The impact of climate change on ecosystems can be assessed through pollen dispersion data, which acts as a proxy for the plant flowering stage. The aim of this study is to verify if changes occurred in the season and concentration of airborne pollen in Trentino (Northern Italy), and to evaluate if temperature (T), precipitation (P), and/or land use influenced such changes in the period 1989–2018. Airborne pollen, sampled by a Hirst-type trap, was analyzed by light microscopy, and pollen concentrations were obtained. Twenty-four taxa, covering 95% of the local pollen spectrum, were considered for this study. A significant upward trend in annual pollen integral (APIn) is the main outcome over the study period. The increase in APIn is more evident when analyzing the data in three decadic blocks, both for all the considered taxa (+ 58%) and for Arboreal Pollen (AP; + 155%). Considering both the annual data and the decadic blocks, APIn shows a significant positive trend for Cupressaceae/Taxaceae, Ulmus, Populus, Salix, Ostrya, Quercus, Olea (AP), and Plantago, Cannabaceae, Ambrosia (non-arboreal pollen, NAP); a significantly earlier start of the Main Pollen Season (MPS) is proved for Rumex and Poaceae. APIn for 24 taxa shows a significant positive correlation with annual T min (< 0.005) and T mean (< 0.001), both of which showing a significant increase, and a negative correlation (< 0.025) with the number of frost days. From a human health perspective, higher temperatures, driven by climate changes, lead to higher concentrations of allergenic airborne pollen, turning into a higher risk for allergy sufferers

Cristofolini, F.; Cristofori, A.; Corradini, S.; Gottardini, E. (2024). The impact of temperature on increased airborne pollen and earlier onset of the pollen season in Trentino, Northern Italy. REGIONAL ENVIRONMENTAL CHANGE, 24: 60. doi: 10.1007/s10113-024-02223-6 handle: https://hdl.handle.net/10449/84835

The impact of temperature on increased airborne pollen and earlier onset of the pollen season in Trentino, Northern Italy

Fabiana Cristofolini
Primo
;
Antonella Cristofori;Stefano Corradini;Elena Gottardini
Ultimo
2024-01-01

Abstract

The impact of climate change on ecosystems can be assessed through pollen dispersion data, which acts as a proxy for the plant flowering stage. The aim of this study is to verify if changes occurred in the season and concentration of airborne pollen in Trentino (Northern Italy), and to evaluate if temperature (T), precipitation (P), and/or land use influenced such changes in the period 1989–2018. Airborne pollen, sampled by a Hirst-type trap, was analyzed by light microscopy, and pollen concentrations were obtained. Twenty-four taxa, covering 95% of the local pollen spectrum, were considered for this study. A significant upward trend in annual pollen integral (APIn) is the main outcome over the study period. The increase in APIn is more evident when analyzing the data in three decadic blocks, both for all the considered taxa (+ 58%) and for Arboreal Pollen (AP; + 155%). Considering both the annual data and the decadic blocks, APIn shows a significant positive trend for Cupressaceae/Taxaceae, Ulmus, Populus, Salix, Ostrya, Quercus, Olea (AP), and Plantago, Cannabaceae, Ambrosia (non-arboreal pollen, NAP); a significantly earlier start of the Main Pollen Season (MPS) is proved for Rumex and Poaceae. APIn for 24 taxa shows a significant positive correlation with annual T min (< 0.005) and T mean (< 0.001), both of which showing a significant increase, and a negative correlation (< 0.025) with the number of frost days. From a human health perspective, higher temperatures, driven by climate changes, lead to higher concentrations of allergenic airborne pollen, turning into a higher risk for allergy sufferers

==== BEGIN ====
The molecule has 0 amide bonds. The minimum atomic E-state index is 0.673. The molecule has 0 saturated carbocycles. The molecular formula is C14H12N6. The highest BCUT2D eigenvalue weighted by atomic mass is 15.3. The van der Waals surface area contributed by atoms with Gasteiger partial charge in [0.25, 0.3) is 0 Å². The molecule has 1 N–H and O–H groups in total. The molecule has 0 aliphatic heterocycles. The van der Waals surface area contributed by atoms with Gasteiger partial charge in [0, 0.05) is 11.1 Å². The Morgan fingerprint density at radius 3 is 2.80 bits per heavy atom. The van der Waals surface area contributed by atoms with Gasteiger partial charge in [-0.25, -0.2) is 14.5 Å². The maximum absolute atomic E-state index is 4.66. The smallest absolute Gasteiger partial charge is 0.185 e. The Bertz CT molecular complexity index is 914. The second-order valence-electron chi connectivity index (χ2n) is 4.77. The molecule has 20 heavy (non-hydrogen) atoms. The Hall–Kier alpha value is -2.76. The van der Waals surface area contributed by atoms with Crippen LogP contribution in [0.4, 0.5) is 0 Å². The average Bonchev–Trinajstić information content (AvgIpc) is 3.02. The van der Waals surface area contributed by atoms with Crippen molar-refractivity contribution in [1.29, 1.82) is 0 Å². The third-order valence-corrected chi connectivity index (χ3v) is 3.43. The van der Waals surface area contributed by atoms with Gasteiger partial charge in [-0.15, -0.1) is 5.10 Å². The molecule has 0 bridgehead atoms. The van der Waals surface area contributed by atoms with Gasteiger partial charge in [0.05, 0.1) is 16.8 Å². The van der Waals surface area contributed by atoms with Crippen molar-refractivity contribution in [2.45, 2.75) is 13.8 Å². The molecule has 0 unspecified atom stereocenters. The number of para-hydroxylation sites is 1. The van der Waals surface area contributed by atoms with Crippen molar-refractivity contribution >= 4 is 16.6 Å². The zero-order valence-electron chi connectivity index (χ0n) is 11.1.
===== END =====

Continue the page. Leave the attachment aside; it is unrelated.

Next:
Pollen
Air temperature
Climate change
Human health
Temporal trend
Settore BIO/03 - BOTANICA AMBIENTALE E APPLICATA
2024
Cristofolini, F.; Cristofori, A.; Corradini, S.; Gottardini, E. (2024). The impact of temperature on increased airborne pollen and earlier onset of the pollen season in Trentino, Northern Italy. REGIONAL ENVIRONMENTAL CHANGE, 24: 60. doi: 10.1007/s10113-024-02223-6 handle: https://hdl.handle.net/10449/84835
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